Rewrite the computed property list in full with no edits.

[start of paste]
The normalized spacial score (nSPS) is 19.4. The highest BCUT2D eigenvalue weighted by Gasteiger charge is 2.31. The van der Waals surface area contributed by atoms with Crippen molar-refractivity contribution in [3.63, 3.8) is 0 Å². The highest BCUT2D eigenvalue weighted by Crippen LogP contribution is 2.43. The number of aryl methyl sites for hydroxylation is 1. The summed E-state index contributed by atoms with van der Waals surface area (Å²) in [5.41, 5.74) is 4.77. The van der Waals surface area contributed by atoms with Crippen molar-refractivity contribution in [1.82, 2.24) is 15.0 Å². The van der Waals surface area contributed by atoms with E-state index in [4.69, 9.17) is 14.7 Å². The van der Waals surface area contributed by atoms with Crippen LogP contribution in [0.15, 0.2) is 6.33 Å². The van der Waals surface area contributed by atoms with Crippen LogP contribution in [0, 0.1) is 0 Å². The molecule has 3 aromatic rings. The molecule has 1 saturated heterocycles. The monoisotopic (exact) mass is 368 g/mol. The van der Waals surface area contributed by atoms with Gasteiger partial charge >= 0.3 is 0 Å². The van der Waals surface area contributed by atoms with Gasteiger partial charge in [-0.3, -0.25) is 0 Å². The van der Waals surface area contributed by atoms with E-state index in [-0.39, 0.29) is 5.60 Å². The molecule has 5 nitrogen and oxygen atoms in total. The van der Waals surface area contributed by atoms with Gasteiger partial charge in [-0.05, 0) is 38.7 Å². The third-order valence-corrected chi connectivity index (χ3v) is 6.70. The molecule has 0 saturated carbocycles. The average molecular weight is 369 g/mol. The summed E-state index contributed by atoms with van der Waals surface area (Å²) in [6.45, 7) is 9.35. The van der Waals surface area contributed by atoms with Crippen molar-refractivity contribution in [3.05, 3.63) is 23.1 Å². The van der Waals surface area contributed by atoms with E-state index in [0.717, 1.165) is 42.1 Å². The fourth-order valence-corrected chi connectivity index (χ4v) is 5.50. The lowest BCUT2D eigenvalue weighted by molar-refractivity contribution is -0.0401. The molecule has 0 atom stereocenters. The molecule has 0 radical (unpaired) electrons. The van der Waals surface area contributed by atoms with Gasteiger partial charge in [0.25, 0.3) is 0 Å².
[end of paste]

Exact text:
The normalized spacial score (nSPS) is 19.4. The highest BCUT2D eigenvalue weighted by Gasteiger charge is 2.31. The van der Waals surface area contributed by atoms with Crippen molar-refractivity contribution in [3.63, 3.8) is 0 Å². The highest BCUT2D eigenvalue weighted by Crippen LogP contribution is 2.43. The number of aryl methyl sites for hydroxylation is 1. The summed E-state index contributed by atoms with van der Waals surface area (Å²) in [5.41, 5.74) is 4.77. The van der Waals surface area contributed by atoms with Crippen molar-refractivity contribution in [1.82, 2.24) is 15.0 Å². The van der Waals surface area contributed by atoms with E-state index in [4.69, 9.17) is 14.7 Å². The van der Waals surface area contributed by atoms with Crippen LogP contribution in [0.15, 0.2) is 6.33 Å². The van der Waals surface area contributed by atoms with Crippen LogP contribution in [0, 0.1) is 0 Å². The molecule has 3 aromatic rings. The molecule has 1 saturated heterocycles. The monoisotopic (exact) mass is 368 g/mol. The van der Waals surface area contributed by atoms with Gasteiger partial charge >= 0.3 is 0 Å². The van der Waals surface area contributed by atoms with Gasteiger partial charge in [-0.3, -0.25) is 0 Å². The van der Waals surface area contributed by atoms with E-state index in [-0.39, 0.29) is 5.60 Å². The molecule has 5 nitrogen and oxygen atoms in total. The van der Waals surface area contributed by atoms with Gasteiger partial charge in [-0.05, 0) is 38.7 Å². The third-order valence-corrected chi connectivity index (χ3v) is 6.70. The molecule has 0 saturated carbocycles. The average molecular weight is 369 g/mol. The summed E-state index contributed by atoms with van der Waals surface area (Å²) in [6.45, 7) is 9.35. The van der Waals surface area contributed by atoms with Crippen molar-refractivity contribution in [3.05, 3.63) is 23.1 Å². The van der Waals surface area contributed by atoms with E-state index in [0.717, 1.165) is 42.1 Å². The fourth-order valence-corrected chi connectivity index (χ4v) is 5.50. The lowest BCUT2D eigenvalue weighted by molar-refractivity contribution is -0.0401. The molecule has 0 atom stereocenters. The molecule has 0 radical (unpaired) electrons. The van der Waals surface area contributed by atoms with Gasteiger partial charge in [0.25, 0.3) is 0 Å².